Dear Carolyn: My married daughter, with two young daughters of her own, has decided to file for a separation. I felt from the beginning that things may not work out. They were both young, my daughter just 22, and it was the pregnancy that mostly pushed them to marry six years ago. I remained optimistic and embraced my new son-in-law and his extended family. I have also tried to respect their lives and not be the pushy mother-in-law. I adore my grandchildren, they are both amazing.
Now my daughter has asked me for help with a deposit on a rental. I’m not opposed to this, but I KNOW my husband, her father, would be livid. He thinks she is being stupid and that her husband is a “great guy” and that we should stay out of it.
I am trying to respect my daughter’s decision, and I also see how miserable she is. How can I support my daughter without alienating my own family? I don’t think it’s right to have to choose — this is not war, but I am afraid it will turn into one!
The first thing you pay for is a trip to a reputable, mediation-minded family attorney, so her (or your) decisions don’t have unintended consequences later.
Beyond that, the lines are so fine. You don’t want to influence the outcome; this is the couple’s business. You don’t want to be so helpful that your daughter defaults to a childhood role, or so hands-off that this fragile family suffers. You don’t want your actions or inaction to hurt anyone, yet you won’t know whether any of your choices help or hurt until the results are in — assuming it’s possible to tell even then.
This is true even of a choice to “stay out of it.” The fact that she needs and asked for money has interesting implications on your husband’s hands-off stance, because if you give money, then you affect the outcome . . . but if you withhold money, then you also affect the outcome, no? Inaction has consequences too.
I’ll disclose outright, I’d help my daughter in this situation. Ultimately she’ll do what she wants, with or without me, so if I can ensure that she has a clean, safe place to think — and bring the girls — then I will. I’d explain to my son-in-law that this isn’t a vote against him, it’s just breathing room that I hope will ultimately benefit them both. He can scoff at that, but that’s not up to me.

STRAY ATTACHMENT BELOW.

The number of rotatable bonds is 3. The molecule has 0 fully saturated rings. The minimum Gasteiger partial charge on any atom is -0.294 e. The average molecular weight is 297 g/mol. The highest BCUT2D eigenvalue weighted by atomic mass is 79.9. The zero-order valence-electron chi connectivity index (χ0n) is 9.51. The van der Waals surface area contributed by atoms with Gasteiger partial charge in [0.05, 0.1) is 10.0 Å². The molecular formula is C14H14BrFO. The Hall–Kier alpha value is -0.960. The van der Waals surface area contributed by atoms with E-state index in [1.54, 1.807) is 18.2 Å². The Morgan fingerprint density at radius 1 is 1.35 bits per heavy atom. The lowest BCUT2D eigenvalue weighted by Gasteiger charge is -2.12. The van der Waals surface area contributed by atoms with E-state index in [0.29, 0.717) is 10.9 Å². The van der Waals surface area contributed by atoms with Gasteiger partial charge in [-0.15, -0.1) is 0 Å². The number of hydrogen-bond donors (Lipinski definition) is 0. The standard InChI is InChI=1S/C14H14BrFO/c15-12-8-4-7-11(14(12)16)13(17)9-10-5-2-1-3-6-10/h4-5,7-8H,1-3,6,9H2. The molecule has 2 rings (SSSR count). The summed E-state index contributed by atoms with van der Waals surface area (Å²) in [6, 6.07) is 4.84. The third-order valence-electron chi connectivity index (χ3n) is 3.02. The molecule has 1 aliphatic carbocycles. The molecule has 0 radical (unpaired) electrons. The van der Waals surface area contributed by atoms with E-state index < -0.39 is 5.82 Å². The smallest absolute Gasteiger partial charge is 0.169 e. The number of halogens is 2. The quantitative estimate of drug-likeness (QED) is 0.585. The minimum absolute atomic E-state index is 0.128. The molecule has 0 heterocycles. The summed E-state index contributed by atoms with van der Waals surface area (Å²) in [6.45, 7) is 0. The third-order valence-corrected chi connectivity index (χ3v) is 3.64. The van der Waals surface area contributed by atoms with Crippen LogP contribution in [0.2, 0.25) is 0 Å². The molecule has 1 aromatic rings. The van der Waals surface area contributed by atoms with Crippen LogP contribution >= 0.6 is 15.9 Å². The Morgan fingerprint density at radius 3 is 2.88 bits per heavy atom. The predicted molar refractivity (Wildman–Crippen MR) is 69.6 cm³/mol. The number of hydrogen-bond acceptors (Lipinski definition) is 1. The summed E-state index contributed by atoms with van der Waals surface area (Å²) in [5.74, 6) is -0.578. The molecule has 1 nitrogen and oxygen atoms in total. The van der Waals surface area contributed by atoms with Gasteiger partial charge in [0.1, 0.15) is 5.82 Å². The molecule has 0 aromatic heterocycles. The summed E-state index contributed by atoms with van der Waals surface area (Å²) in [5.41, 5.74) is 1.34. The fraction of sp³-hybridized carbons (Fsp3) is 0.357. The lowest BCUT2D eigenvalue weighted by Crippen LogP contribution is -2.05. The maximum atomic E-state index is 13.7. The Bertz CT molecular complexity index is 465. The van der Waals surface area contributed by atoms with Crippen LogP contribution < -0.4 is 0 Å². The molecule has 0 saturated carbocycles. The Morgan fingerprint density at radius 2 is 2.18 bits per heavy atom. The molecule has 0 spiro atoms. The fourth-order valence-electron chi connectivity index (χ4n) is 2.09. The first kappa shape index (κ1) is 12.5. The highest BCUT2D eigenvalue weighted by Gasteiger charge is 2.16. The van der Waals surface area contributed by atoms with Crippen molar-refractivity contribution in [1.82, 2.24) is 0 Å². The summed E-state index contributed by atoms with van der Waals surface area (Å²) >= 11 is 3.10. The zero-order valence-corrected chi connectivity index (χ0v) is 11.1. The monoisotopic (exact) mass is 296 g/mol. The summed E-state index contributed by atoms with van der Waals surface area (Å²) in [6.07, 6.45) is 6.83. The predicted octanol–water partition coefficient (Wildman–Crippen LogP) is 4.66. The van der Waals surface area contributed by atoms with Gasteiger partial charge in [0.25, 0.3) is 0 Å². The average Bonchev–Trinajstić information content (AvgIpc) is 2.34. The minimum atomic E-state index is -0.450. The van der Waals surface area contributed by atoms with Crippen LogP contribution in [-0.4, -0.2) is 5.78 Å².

If this aligns with your thinking, then make the case to your husband. I suggest you start by agreeing with him. Yes, her husband is a great guy. Yes, it’s possible she’s being stupid.
Then point out: Her living with him under the current conditions is what pushed her to this brink. Denying her the opportunity to move might do more to strain this marriage than to support it as he intends.
Then I suggest you bring your daughter into the conversation. Not only is she an adult, and the life you’re discussing wholly hers to live, but she is also in a position to address her father’s objections directly and, if needed, to offer alternative ways you can help her.
Will she meet with an attorney? Let you pay to get her started on marriage counseling or mediation, or individual counseling for her? Send the kids to stay with you for a little while, to give their parents emotional room to sort things out?
Does she even want your help if any assistance comes with strings?
I can’t talk to your husband directly, but here’s what I’d say to him: Don’t dig in, not here. Make your love for this family solid and everything else flexible. If your beliefs are too strong for that, then at least put yourself to this test: Am I using my views to govern only my choices, or am I expecting them to control the choices of somebody else?
Dear Carolyn: We are a group of four female friends from high school (40-plus years ago) who still hang out.
Recently one bought each of us a birthday gift. The first recipient felt she should return the favor with a gift. Then she felt she should call the other two to explain why she had bought the gift so that no one would feel she had violated a spoken/unspoken agreement not to buy gifts.
I am left wondering how the simple act of gift-giving got so complicated. Do you have any words of wisdom for four old friends?
Maybe: Please know that what you four share is unusual, and cherish it.
As for gifts, assure anyone who asks that you aren’t hurt if you don’t receive them — and, from now on, give them only on a whim. There seem to be fewer group feelings involved when gifts aren’t birthday- or holiday-pegged.